We conclude, therefore, that since the complaint on its face was statutorily barred, judgment on the pleadings was properly entered. By so deciding, it does not follow that appellee is entitled to no relief. Upon the trial court's decision to grant judgment on the pleadings, appellee promptly tendered an amended complaint. The trial court refused to permit filing such amended complaint and entered final judgment.
The spirit of the Civil Rules is the resolution of cases upon their merits, not upon pleading deficiencies. Civ. R. 1(B) requires that the Civil Rules shall be applied "to effect just results." Pleadings are simply an end to that objective. The mandate of Civ. R. 15(A) as to amendments requiring leave of court, is that leave "shall be freely given when justice so requires." Although the grant or denial of leave to amend a pleading is discretionary, where it is possible that the plaintiff, by an amended complaint, may set forth a claim upon which relief can be granted, and it is tendered timely and in good faith and no reason is apparent or disclosed for denying leave, the denial of leave to file such amended complaint is an abuse of discretion. We observe no good reason why leave should have been denied in this case, and therefore hold that the overruling of the motion for leave to amend constituted prejudicial error.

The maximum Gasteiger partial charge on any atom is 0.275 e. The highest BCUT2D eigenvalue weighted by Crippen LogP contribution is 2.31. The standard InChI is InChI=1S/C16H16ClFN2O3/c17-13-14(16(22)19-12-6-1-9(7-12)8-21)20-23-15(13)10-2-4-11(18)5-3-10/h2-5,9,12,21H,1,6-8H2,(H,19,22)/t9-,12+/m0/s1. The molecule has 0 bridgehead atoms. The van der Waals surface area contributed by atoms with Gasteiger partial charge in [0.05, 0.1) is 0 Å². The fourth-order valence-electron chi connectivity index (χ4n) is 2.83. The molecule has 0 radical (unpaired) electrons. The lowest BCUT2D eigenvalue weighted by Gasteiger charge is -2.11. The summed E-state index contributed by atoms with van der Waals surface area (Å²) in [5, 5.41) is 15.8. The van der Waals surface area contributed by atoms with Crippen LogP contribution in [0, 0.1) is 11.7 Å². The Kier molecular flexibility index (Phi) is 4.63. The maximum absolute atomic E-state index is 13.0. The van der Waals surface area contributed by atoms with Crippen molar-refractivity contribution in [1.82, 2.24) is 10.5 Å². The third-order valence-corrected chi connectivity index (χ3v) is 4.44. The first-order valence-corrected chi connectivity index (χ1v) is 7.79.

The judgment of the Court of Appeals, reversing the judgment of the Common Pleas Court granting judgment on the pleadings, is reversed. Proceeding to enter the judgment that the Court of Appeals should have entered, the order of the Common Pleas Court overruling appellee's motion to file an amended complaint is reversed and the cause is remanded to the Common Pleas Court for further proceedings.
O'NEILL, C.J., HERBERT, STERN, CELEBREZZE, W. BROWN and P BROWN, JJ., concur.
STEPHENSON, J., of the Fourth Appellate District, sitting for CORRIGAN, J.